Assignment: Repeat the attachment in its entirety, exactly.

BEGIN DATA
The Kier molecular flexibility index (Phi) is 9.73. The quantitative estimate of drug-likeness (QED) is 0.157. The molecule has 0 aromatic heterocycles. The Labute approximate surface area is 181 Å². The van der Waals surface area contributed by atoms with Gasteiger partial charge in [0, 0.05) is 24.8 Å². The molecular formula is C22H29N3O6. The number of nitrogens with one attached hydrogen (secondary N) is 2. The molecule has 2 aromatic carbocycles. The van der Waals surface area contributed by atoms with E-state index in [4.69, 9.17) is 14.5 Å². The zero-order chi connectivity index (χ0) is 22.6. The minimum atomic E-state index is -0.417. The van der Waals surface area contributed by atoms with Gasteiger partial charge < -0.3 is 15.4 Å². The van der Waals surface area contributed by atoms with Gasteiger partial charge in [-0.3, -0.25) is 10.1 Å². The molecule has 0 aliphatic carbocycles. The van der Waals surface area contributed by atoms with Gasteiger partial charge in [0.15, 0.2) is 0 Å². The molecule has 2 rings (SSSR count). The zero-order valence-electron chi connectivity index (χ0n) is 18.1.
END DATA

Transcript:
The Kier molecular flexibility index (Phi) is 9.73. The quantitative estimate of drug-likeness (QED) is 0.157. The molecule has 0 aromatic heterocycles. The Labute approximate surface area is 181 Å². The van der Waals surface area contributed by atoms with Gasteiger partial charge in [0, 0.05) is 24.8 Å². The molecular formula is C22H29N3O6. The number of nitrogens with one attached hydrogen (secondary N) is 2. The molecule has 2 aromatic carbocycles. The van der Waals surface area contributed by atoms with E-state index in [4.69, 9.17) is 14.5 Å². The zero-order chi connectivity index (χ0) is 22.6. The minimum atomic E-state index is -0.417. The van der Waals surface area contributed by atoms with Gasteiger partial charge < -0.3 is 15.4 Å². The van der Waals surface area contributed by atoms with Gasteiger partial charge in [-0.3, -0.25) is 10.1 Å². The molecule has 0 aliphatic carbocycles. The van der Waals surface area contributed by atoms with Gasteiger partial charge in [0.15, 0.2) is 0 Å². The molecule has 2 rings (SSSR count). The zero-order valence-electron chi connectivity index (χ0n) is 18.1.